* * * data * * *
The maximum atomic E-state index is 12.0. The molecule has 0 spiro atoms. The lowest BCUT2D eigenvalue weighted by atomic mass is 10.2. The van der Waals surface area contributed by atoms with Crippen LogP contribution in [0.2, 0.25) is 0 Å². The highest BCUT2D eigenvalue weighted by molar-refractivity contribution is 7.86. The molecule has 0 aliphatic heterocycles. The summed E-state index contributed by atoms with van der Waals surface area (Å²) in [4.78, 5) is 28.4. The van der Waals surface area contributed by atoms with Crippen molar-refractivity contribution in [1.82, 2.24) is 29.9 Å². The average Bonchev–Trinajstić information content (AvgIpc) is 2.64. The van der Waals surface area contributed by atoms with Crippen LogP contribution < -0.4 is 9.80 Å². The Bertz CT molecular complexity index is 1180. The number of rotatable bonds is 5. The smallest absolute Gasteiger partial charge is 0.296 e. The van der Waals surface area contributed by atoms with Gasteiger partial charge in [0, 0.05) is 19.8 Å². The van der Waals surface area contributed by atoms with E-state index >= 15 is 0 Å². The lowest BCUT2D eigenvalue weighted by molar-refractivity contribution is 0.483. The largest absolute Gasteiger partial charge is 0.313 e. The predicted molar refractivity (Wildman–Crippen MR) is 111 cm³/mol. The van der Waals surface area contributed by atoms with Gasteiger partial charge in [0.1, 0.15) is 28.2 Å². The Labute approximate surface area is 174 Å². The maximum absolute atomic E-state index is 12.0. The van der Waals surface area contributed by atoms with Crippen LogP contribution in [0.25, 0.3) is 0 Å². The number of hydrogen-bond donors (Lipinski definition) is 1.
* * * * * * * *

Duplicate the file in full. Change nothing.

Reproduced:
The maximum atomic E-state index is 12.0. The molecule has 0 spiro atoms. The lowest BCUT2D eigenvalue weighted by atomic mass is 10.2. The van der Waals surface area contributed by atoms with Crippen LogP contribution in [0.2, 0.25) is 0 Å². The highest BCUT2D eigenvalue weighted by molar-refractivity contribution is 7.86. The molecule has 0 aliphatic heterocycles. The summed E-state index contributed by atoms with van der Waals surface area (Å²) in [4.78, 5) is 28.4. The van der Waals surface area contributed by atoms with Crippen molar-refractivity contribution in [1.82, 2.24) is 29.9 Å². The average Bonchev–Trinajstić information content (AvgIpc) is 2.64. The van der Waals surface area contributed by atoms with Crippen LogP contribution < -0.4 is 9.80 Å². The Bertz CT molecular complexity index is 1180. The number of rotatable bonds is 5. The smallest absolute Gasteiger partial charge is 0.296 e. The van der Waals surface area contributed by atoms with Gasteiger partial charge in [0, 0.05) is 19.8 Å². The van der Waals surface area contributed by atoms with E-state index >= 15 is 0 Å². The lowest BCUT2D eigenvalue weighted by molar-refractivity contribution is 0.483. The largest absolute Gasteiger partial charge is 0.313 e. The predicted molar refractivity (Wildman–Crippen MR) is 111 cm³/mol. The van der Waals surface area contributed by atoms with Gasteiger partial charge in [0.1, 0.15) is 28.2 Å². The Labute approximate surface area is 174 Å². The maximum absolute atomic E-state index is 12.0. The van der Waals surface area contributed by atoms with Crippen LogP contribution in [0.25, 0.3) is 0 Å². The number of hydrogen-bond donors (Lipinski definition) is 1.